The best way to buy a used car, according to money expert Rachel Cruze, is to pay with cash. However, if you have never paid for a used car using cash you might not fully understand the ins and outs of how this strategy works.
1. Put It in Your Budget
How much do you plan to spend on a used car? Remember: You will be paying for this purchase with cash.
If you have money set aside in your savings account, you can put some of these funds toward buying a used car. If you need to save over a period of time, Cruze recommends creating a sinking fund in your budget.
Cruze uses the example of someone who wants to buy a used car that costs $7,000 in two years. Each month, Cruze said you’ll need to save $292 to reach the $7,000 price tag.
As you work toward this savings goal, make sure there’s enough money in your budget to pay bills. Cruze said the amount of money you’re saving for a used car should be small enough that you do not fall behind on any of your bill payments. If you need to speed up this savings timeline, consider getting a second job for extra income.
2. Start Shopping
How will you buy a used car? Here are some options Cruze recommends:
- Buy from an independent used car dealership. If you pick this option, Cruze said to do your homework and have the willpower to walk away if you cannot get a good deal.
- Buy from a private seller. There are plenty of websites like Cars.com and Autotrader where you can find used cars for sale. However, this option is a little riskier so you want to be prepared and take precautions.
- Buy from online car retailers. Websites such as Carvana and CarMax have huge online inventories of used cars. The downside to this option is the prices are a little higher than they would be elsewhere and there’s no room to negotiate. However, Cruze said paying this extra price may be worth it for some buyers.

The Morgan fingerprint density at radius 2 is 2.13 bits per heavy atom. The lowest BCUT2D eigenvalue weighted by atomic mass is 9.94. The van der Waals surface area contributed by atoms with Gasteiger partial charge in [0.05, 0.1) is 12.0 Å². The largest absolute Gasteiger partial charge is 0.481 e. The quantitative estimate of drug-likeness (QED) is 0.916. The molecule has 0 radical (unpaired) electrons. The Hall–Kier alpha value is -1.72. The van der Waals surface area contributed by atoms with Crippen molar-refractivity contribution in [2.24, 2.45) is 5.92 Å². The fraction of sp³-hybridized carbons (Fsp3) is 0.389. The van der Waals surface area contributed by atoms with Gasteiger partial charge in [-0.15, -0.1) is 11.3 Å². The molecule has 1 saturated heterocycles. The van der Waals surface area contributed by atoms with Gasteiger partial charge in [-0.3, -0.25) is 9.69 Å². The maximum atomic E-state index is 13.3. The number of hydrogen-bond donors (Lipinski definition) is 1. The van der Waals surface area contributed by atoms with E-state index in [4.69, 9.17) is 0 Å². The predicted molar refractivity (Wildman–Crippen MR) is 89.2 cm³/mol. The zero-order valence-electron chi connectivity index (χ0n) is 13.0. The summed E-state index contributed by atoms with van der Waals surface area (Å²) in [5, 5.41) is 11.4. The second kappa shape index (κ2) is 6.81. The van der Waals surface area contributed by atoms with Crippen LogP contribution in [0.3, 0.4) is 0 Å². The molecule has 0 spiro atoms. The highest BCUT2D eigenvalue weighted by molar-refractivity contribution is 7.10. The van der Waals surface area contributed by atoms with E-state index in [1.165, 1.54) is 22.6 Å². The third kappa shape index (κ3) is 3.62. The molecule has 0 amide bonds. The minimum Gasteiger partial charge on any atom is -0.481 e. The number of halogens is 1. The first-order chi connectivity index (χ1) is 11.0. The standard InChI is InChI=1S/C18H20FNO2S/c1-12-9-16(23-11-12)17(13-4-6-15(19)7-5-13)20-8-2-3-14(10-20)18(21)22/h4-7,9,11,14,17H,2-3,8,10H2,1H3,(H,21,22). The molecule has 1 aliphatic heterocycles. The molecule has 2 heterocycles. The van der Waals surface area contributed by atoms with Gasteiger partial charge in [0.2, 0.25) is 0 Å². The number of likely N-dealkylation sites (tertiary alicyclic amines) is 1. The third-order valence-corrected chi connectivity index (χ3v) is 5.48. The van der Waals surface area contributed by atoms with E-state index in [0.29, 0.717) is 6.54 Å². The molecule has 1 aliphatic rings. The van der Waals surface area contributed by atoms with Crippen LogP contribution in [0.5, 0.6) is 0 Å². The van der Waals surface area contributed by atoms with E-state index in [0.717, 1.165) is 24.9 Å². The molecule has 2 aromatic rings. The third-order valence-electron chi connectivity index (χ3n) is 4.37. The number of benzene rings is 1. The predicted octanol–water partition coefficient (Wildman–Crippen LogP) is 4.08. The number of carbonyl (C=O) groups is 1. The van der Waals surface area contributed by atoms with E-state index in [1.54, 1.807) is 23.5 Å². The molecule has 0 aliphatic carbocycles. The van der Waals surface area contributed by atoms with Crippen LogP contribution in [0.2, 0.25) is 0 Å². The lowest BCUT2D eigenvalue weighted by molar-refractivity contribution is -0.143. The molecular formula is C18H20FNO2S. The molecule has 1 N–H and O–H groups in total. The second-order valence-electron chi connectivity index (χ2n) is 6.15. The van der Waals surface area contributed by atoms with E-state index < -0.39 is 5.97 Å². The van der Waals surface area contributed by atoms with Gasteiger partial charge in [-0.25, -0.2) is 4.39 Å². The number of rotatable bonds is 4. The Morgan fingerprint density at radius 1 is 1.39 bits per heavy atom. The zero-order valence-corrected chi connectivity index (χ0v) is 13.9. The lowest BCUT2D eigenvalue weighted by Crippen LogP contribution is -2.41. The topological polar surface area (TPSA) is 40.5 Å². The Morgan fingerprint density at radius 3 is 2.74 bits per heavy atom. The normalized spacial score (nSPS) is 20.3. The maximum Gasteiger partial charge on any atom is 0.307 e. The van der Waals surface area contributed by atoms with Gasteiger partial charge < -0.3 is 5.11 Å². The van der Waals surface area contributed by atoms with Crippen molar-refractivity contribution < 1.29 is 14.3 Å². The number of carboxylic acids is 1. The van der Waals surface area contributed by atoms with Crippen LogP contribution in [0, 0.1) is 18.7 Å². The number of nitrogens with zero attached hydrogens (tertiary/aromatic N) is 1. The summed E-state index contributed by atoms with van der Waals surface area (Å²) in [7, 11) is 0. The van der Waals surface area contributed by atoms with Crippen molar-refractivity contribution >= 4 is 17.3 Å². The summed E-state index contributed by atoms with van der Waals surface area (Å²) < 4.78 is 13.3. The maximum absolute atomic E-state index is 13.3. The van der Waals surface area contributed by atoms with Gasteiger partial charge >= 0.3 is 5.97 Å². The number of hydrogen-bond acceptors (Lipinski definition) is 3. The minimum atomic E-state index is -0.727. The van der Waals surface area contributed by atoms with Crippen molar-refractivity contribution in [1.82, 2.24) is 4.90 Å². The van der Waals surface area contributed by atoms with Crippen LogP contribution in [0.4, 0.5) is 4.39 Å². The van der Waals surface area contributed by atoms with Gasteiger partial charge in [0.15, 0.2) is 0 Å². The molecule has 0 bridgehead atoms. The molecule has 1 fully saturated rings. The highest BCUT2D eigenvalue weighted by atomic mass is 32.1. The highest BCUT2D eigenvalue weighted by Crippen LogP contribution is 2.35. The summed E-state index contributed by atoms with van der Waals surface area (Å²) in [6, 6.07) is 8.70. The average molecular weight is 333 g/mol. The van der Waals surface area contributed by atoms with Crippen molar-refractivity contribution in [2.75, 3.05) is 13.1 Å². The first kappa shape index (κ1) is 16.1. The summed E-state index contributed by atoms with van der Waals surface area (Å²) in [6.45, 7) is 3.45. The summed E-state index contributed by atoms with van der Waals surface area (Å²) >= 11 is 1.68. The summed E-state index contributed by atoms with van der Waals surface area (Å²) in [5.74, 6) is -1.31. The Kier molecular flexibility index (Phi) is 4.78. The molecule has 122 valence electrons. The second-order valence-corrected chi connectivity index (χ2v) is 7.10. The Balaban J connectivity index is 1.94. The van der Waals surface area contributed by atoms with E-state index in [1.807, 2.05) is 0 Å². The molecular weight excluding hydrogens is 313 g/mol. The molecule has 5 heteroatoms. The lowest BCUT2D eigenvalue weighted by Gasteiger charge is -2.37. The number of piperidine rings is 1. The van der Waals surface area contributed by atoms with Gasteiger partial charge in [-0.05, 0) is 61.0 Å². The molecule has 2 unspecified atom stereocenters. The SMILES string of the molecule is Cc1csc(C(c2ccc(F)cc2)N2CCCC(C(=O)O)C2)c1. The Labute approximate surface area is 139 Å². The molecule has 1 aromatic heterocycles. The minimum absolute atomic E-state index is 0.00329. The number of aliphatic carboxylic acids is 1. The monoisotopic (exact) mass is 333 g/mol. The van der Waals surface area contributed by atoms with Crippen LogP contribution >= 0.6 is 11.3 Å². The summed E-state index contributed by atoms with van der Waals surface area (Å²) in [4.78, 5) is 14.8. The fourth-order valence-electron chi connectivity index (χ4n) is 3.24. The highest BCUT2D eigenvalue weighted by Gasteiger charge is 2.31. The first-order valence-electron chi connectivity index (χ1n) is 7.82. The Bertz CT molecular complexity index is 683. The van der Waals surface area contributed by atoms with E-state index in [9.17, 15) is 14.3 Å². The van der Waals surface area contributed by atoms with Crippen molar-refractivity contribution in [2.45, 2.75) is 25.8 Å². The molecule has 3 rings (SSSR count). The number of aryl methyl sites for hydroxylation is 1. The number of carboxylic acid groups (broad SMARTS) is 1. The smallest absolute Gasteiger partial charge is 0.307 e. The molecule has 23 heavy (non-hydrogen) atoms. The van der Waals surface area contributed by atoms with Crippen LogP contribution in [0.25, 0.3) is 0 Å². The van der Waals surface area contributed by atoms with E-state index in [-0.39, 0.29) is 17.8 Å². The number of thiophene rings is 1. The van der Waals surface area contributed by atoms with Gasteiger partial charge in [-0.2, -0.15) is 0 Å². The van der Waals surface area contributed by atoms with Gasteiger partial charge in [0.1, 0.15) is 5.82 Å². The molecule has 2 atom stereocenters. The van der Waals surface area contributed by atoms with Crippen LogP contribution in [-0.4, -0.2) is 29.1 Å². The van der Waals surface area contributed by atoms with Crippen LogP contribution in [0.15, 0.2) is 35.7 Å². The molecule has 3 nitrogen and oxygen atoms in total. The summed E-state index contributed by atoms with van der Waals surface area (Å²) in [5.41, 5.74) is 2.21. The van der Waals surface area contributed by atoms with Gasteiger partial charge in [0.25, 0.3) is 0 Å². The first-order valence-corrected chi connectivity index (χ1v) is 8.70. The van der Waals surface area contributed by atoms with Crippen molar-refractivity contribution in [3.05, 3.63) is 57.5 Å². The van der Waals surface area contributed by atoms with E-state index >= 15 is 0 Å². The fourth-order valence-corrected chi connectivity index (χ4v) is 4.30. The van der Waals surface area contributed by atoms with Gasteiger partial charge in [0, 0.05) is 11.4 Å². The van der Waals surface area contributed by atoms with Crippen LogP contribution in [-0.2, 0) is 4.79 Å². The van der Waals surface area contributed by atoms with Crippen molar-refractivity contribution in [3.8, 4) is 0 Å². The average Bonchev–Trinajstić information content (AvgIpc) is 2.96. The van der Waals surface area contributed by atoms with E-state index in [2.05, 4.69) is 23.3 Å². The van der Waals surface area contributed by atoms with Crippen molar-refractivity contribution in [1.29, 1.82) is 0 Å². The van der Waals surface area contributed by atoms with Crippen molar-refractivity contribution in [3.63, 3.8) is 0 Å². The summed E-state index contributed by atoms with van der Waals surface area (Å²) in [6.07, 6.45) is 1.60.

3. Check the Car’s Value
What’s the value of the used car you’re planning to buy? Used car shoppers can look it up using Kelley Blue Book and find the most accurate price range. By checking the car’s value, Cruze said, it will better help you negotiate and keep from paying too much.
In addition to reviewing the value, Cruze also recommends researching to get an idea of how much you’ll need to spend to maintain the used car.
4. Inspect the Car
Before buying a used car, you’ll need to look for any and all red flags. Start by taking the car for a test drive. Ask yourself whether the car drives smoothly or whether you hear any strange noises or rattling.
Next, Cruze recommends getting a vehicle history report, which shows the car’s ownership history, accident history, title status and mileage.
You’ll also want to take the car to a mechanic for an inspection. This is a must-do. According to Cruze, a pre-purchase used car inspection should not cost any more than $100.
5. Negotiate To Get the Best Price
Buyers have leverage in this situation because sellers need their cash more than buyers need their cars.
Go into the negotiation process with knowledge. Cruze recommends doing your homework, such as understanding how much one used car costs compared to another model.
You should tell the seller you plan to pay with cash, but Cruze said you should not tell the seller how much cash you have. Ask for a deal; don’t be afraid to throw out a number or ask how much the seller can take off the price.
Your next move is to be quiet. Cruze said silence is a powerful negotiation tactic. It may feel a bit awkward, but the first person to talk should be the seller, not the buyer.
Finally, you should be prepared to walk away if you don’t get the deal you want. Cruze said not to get fixated on any one car because there are hundreds of used cars out there. Getting into the mindset of “this is my dream car!” could mean you wind up making a really bad financial decision.
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